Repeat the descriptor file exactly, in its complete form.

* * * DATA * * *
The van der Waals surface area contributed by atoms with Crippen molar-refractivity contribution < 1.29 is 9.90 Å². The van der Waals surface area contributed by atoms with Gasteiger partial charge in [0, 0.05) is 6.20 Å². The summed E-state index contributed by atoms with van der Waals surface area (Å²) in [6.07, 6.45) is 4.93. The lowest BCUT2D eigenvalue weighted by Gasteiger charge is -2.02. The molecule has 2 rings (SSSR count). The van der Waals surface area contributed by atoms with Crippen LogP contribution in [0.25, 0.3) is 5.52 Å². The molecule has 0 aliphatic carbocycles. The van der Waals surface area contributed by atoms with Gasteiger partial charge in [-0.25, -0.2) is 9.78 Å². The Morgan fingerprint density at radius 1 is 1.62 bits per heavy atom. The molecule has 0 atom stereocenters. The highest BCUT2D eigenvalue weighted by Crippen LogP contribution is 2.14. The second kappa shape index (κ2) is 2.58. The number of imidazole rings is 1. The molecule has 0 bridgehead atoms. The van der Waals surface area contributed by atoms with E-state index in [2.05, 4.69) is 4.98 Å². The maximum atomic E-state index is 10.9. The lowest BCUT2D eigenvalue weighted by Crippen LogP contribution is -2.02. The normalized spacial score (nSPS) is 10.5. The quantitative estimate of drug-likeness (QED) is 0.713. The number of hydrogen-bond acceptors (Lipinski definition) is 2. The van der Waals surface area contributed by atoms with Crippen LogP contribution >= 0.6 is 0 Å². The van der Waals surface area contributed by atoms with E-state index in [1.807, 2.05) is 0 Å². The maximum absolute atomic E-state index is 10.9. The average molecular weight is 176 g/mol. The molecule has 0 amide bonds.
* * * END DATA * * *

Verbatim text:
The van der Waals surface area contributed by atoms with Crippen molar-refractivity contribution < 1.29 is 9.90 Å². The van der Waals surface area contributed by atoms with Gasteiger partial charge in [0, 0.05) is 6.20 Å². The summed E-state index contributed by atoms with van der Waals surface area (Å²) in [6.07, 6.45) is 4.93. The lowest BCUT2D eigenvalue weighted by Gasteiger charge is -2.02. The molecule has 2 rings (SSSR count). The van der Waals surface area contributed by atoms with Crippen LogP contribution in [0.25, 0.3) is 5.52 Å². The molecule has 0 aliphatic carbocycles. The van der Waals surface area contributed by atoms with Gasteiger partial charge in [-0.25, -0.2) is 9.78 Å². The Morgan fingerprint density at radius 1 is 1.62 bits per heavy atom. The molecule has 0 atom stereocenters. The highest BCUT2D eigenvalue weighted by Crippen LogP contribution is 2.14. The second kappa shape index (κ2) is 2.58. The number of imidazole rings is 1. The molecule has 0 bridgehead atoms. The van der Waals surface area contributed by atoms with E-state index in [2.05, 4.69) is 4.98 Å². The maximum atomic E-state index is 10.9. The lowest BCUT2D eigenvalue weighted by Crippen LogP contribution is -2.02. The normalized spacial score (nSPS) is 10.5. The quantitative estimate of drug-likeness (QED) is 0.713. The number of hydrogen-bond acceptors (Lipinski definition) is 2. The van der Waals surface area contributed by atoms with Crippen LogP contribution >= 0.6 is 0 Å². The van der Waals surface area contributed by atoms with E-state index in [1.807, 2.05) is 0 Å². The maximum absolute atomic E-state index is 10.9. The average molecular weight is 176 g/mol. The molecule has 0 amide bonds.